By Peter M. Vishton, PhD, William & Mary
Edited by Kate Findley and proofread by Angela Shoemaker, Wondrium Daily
How many times have you heard a coach say, “Keep your eye on the ball?” It turns out that there is a neurological basis for this piece of advice. Dr. Vishton explains the relationship between expert status and eye movement.
Studies have found that as someone reaches expert status in a particular activity, brain activity slows down while performing that activity. Related data from studies of expert eye-tracking movements fits this theory as well. University of Calgary Kinesiology Professor Joan Vickers was the first to characterize and name this phenomenon associated with experts, referring to it as the “quiet eye.”
As we move around in the world, our eyes jump from place to place—we scan our surroundings. We make one of these abrupt eye movements about three times per second on average.
Most of the movements are controlled outside of our conscious awareness, but as you focus on some task, you direct your eyes to the most relevant areas of your immediate environment. If you’re a target shooter, you’ll look at the bull’s-eye on the target. If you’re shooting a free throw in basketball, you’ll look at the rim.
As we do this, however, our eyes still move around based on this unconscious control. For example, the eyes might jump away from the target briefly, pick up some other information, and then jump back to it.
Experts, however, exhibit remarkably long fixations on the target in the second leading up to when they perform some action—as they’re about to act, their eye movements stop, sometimes for almost a second. This is the phenomenon that Vickers referred to as the quiet eye.
Dr. Vishton suggests using the quiet eye to your advantage if your goal is to become an expert at a visuomotor task—a sport that requires precise hand-eye coordination. This phenomenon has recently been studied outside of sports as well—in the realm of surgeons, for example.
This tip will work for almost any endeavor, then, in which you want to control your actions precisely based on incoming visual information. In the moments leading up to when you perform an important action, pick the best place to direct your eyes and then intentionally hold them there.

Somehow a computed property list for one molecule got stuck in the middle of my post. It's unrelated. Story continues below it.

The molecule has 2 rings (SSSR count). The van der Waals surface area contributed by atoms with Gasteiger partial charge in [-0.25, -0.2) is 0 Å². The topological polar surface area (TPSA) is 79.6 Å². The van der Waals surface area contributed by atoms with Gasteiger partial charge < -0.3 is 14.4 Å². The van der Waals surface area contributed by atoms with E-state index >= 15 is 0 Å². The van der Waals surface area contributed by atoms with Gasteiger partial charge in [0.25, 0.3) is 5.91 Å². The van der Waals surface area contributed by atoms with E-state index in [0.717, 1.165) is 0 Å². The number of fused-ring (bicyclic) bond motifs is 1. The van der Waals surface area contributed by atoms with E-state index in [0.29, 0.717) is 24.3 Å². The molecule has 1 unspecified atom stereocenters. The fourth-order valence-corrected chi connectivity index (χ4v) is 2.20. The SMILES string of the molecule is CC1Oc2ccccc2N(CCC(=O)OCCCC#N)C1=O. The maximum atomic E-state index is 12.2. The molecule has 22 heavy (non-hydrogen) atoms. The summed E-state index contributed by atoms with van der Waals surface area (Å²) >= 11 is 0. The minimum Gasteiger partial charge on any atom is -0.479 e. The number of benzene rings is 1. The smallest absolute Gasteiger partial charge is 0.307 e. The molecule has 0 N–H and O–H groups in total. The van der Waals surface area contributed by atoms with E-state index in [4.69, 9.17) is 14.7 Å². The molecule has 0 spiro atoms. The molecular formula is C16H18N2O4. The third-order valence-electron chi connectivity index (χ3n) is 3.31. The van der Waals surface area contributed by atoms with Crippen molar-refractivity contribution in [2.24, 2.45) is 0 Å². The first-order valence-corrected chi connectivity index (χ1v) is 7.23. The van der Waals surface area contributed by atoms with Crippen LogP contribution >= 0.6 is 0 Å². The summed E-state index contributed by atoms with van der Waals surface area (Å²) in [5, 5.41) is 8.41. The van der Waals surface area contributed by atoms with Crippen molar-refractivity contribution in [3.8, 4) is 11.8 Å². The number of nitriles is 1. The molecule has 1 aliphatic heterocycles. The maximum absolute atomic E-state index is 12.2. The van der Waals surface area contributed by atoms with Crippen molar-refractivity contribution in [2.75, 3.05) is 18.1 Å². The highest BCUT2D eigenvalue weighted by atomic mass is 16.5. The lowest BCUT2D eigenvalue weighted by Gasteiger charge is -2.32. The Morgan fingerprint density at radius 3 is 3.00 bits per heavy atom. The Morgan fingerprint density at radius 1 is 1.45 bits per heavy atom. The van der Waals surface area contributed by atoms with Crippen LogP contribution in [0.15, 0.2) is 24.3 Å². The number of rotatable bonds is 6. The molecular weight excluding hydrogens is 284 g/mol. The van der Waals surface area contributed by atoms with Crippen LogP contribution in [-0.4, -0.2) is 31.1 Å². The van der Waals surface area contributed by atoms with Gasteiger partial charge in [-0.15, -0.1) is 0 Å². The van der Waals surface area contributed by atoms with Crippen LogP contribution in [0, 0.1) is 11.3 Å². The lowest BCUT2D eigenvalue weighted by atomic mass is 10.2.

Vickers and her colleagues have conducted many studies that show remarkable effectiveness just based on training people to intentionally exhibit this quiet eye during their action preparation.
Eye Movement for Experts
The quiet eye relates to changes in neural information processing that occur as someone moves from being an amateur to an expert at a particular craft. As our eyes scan the surrounding environment, they continually pick up additional information.
Becoming an expert seems to involve moving the eyes less, not more. Just as the patterns of brain activity in experts suggest less information processing, the changes in the eye scan patterns suggest that you’re picking up less information as well. Becoming an expert, it seems, is about learning where the most relevant information is and where it isn’t.
For example, an expert hunter knows how to filter out all the extraneous information in his environment in order to focus on the animal he is pursuing or detect signs that the animal is near. A professional basketball player knows how to ignore all the distractions in the bleachers and from opposing players to focus on the rim of the basket.
If you’re not an expert yet at your chosen hobby or profession, Dr. Vishton recommends finding someone who’s already an expert to serve as a mentor or teacher. An expert will train you to quiet your eye and scan for relevant information.
This article was edited by Kate Findley, Writer for Wondrium Daily, and proofread by Angela Shoemaker, Proofreader and Copy Editor for Wondrium Daily.
Peter M. Vishton is an Associate Professor of Psychology at William & Mary. He earned his PhD in Psychology and Cognitive Science from Cornell University. Before joining the faculty of William & Mary, he taught at Northwestern University and served as the program director for developmental and learning sciences at the National Science Foundation.